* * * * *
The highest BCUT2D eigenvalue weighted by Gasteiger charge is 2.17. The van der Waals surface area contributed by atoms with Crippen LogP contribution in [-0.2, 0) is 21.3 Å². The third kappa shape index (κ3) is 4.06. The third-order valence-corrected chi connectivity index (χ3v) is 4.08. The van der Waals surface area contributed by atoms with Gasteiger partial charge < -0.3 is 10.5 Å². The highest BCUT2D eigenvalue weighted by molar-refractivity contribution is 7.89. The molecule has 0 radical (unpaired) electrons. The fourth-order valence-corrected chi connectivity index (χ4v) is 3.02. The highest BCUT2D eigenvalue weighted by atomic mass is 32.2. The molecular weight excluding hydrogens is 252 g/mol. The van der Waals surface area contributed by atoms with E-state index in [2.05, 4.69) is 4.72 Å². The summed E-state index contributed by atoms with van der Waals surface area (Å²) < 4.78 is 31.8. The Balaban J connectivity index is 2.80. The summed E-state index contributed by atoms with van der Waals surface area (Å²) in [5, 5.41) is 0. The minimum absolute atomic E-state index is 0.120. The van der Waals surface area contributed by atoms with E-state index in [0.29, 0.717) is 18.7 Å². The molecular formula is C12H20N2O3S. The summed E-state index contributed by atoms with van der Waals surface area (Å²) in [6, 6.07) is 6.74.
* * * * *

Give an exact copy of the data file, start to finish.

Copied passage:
The highest BCUT2D eigenvalue weighted by Gasteiger charge is 2.17. The van der Waals surface area contributed by atoms with Crippen LogP contribution in [-0.2, 0) is 21.3 Å². The third kappa shape index (κ3) is 4.06. The third-order valence-corrected chi connectivity index (χ3v) is 4.08. The van der Waals surface area contributed by atoms with Gasteiger partial charge < -0.3 is 10.5 Å². The highest BCUT2D eigenvalue weighted by molar-refractivity contribution is 7.89. The molecule has 0 radical (unpaired) electrons. The fourth-order valence-corrected chi connectivity index (χ4v) is 3.02. The highest BCUT2D eigenvalue weighted by atomic mass is 32.2. The molecular weight excluding hydrogens is 252 g/mol. The van der Waals surface area contributed by atoms with E-state index in [2.05, 4.69) is 4.72 Å². The summed E-state index contributed by atoms with van der Waals surface area (Å²) < 4.78 is 31.8. The Balaban J connectivity index is 2.80. The summed E-state index contributed by atoms with van der Waals surface area (Å²) in [5, 5.41) is 0. The minimum absolute atomic E-state index is 0.120. The van der Waals surface area contributed by atoms with E-state index in [0.29, 0.717) is 18.7 Å². The molecular formula is C12H20N2O3S. The summed E-state index contributed by atoms with van der Waals surface area (Å²) in [6, 6.07) is 6.74.